H&M Bangladesh deaths under scrutiny

A fire at a H&M factory in Bangladesh last week was not the first to have broken out at the site and the company is investigating allegations that 21 workers who died in the blaze were locked in at the time.

H&M Bangladesh deaths under scrutiny

“There was a smaller fire there in 2008, but no one was injured then,” H&M spokesperson, Jenni Tapper Hoël told news agency TT.

“Personnel from our local office are on the way there now to find out what happened,” she said, adding that it was too early to comment on speculation that a lack of safety provisions at the factory was responsible for the deaths.

When the fire broke out on Thursday at the plant in Gazipur, north of the country’s capital, Dhaka, 21 workers were trapped in an upper floor which survivors say was locked, reports TT. At least 40 workers were injured.

The factory which makes knitted sweaters for H&M was previously checked by the company in October 2009 and no major safety shortfalls were found, said Tapper Hoël .

Viveka Risberg, head of Swedwatch, a state funded organization monitoring Swedish companies in developing countries said that it was not the first time workers have died in fires at H&M factories in Bangladesh.

“I know that another factory, that also works for H&M, burned during the last decade and that people died,” she told TT.

Risberg, who previously worked for the company and visited the factory in Gazipur, said that workers had been locked in there before.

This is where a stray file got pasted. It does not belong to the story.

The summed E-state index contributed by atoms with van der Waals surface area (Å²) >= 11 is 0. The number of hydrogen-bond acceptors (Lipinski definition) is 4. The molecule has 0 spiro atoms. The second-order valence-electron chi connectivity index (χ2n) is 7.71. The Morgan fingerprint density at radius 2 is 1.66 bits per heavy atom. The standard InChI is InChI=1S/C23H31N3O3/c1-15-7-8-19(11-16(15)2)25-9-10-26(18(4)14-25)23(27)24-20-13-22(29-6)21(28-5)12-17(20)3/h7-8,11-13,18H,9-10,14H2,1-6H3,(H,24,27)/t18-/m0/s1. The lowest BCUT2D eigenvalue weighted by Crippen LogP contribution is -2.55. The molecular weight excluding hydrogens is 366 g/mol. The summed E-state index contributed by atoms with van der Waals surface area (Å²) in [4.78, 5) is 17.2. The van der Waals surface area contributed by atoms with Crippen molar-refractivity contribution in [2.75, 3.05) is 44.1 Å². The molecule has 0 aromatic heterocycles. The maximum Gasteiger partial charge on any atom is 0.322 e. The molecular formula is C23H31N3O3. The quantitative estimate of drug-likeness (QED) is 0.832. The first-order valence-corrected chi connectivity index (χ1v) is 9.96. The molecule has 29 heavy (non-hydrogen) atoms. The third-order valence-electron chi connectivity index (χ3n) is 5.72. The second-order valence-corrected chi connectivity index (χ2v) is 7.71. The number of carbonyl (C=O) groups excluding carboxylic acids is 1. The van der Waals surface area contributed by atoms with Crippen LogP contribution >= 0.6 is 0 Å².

“I know that it occurred ten years ago, but I thought that it was a thing of the past.”

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H&M competitor to sponsor Sweden’s Olympic team

Six months after establishing itself in Stockholm, Japanese clothing brand Uniqlo has announced it will sponsor Sweden’s athletes at the 2020 Olympics.

H&M competitor to sponsor Sweden's Olympic team
Anna Hasselborg of Sweden's curling team tries out new kit supplied for the country's athletes by Uniqlo. Photo: Henrik Montgomery/TT

The clothing chain, one of the world’s fastest-growing retail companies, is also set to open more stores in the Scandinavian country.

“Swedes are so sophisticated and warm-hearted,” Uniqlo Europe CEO Taku Morikawa said, stressing how welcome his company has been made to feel.

Morikawa was in Sweden to present the partnership between Uniqlo and the Swedish Olympic Committee at an event at Uniqlo’s store on Hamngatan in Stockholm.

Sweden’s athletes wore teamwear supplied by H&M at the last two Olympic Games.

The Stockholm store, Uniqlo’s first in the Nordic region, opened its doors in August 2018. An expansion is now planned on the Swedish market, although Morikawa declined to reveal where.

“We definitely have plans to open more stores here,” he said.

A store will also open in Danish capital Copenhagen in the coming spring as Uniqlo’s holding company Fast Retailing continues its global expansion.

Sales figures in Sweden’s clothing retail sector have seen a downward trend in recent years, with an exception in 2015.

H&M is usually cited as one of Uniqlo’s main competitors.

The impact of a new player on an already-competitive market is difficult to predict, according to the Swedish Trade Federation (Svensk Handel).

“Locally, competition is sharpened, but competition is already fierce. I would be inclined to say that this type of partly new concept store can, instead, help to revitalise the physical retail sector for clothing,” the association’s head economist Johan Davidson said.  

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